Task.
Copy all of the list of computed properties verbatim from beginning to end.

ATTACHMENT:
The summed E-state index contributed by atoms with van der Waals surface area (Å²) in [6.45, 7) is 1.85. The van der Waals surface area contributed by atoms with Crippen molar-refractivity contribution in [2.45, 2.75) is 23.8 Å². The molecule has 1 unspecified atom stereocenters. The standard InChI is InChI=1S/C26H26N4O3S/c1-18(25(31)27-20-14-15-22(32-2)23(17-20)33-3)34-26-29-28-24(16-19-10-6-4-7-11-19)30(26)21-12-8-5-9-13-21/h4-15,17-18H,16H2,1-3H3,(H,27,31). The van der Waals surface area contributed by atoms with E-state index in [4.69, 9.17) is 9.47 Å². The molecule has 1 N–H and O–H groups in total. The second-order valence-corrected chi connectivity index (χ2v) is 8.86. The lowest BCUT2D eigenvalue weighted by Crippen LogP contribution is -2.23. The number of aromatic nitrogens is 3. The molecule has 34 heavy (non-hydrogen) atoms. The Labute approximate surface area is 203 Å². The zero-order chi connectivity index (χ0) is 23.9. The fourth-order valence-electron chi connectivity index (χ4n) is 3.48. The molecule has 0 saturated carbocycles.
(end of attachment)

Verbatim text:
The summed E-state index contributed by atoms with van der Waals surface area (Å²) in [6.45, 7) is 1.85. The van der Waals surface area contributed by atoms with Crippen molar-refractivity contribution in [2.45, 2.75) is 23.8 Å². The molecule has 1 unspecified atom stereocenters. The standard InChI is InChI=1S/C26H26N4O3S/c1-18(25(31)27-20-14-15-22(32-2)23(17-20)33-3)34-26-29-28-24(16-19-10-6-4-7-11-19)30(26)21-12-8-5-9-13-21/h4-15,17-18H,16H2,1-3H3,(H,27,31). The van der Waals surface area contributed by atoms with E-state index in [4.69, 9.17) is 9.47 Å². The molecule has 1 N–H and O–H groups in total. The second-order valence-corrected chi connectivity index (χ2v) is 8.86. The lowest BCUT2D eigenvalue weighted by Crippen LogP contribution is -2.23. The number of aromatic nitrogens is 3. The molecule has 34 heavy (non-hydrogen) atoms. The Labute approximate surface area is 203 Å². The zero-order chi connectivity index (χ0) is 23.9. The fourth-order valence-electron chi connectivity index (χ4n) is 3.48. The molecule has 0 saturated carbocycles.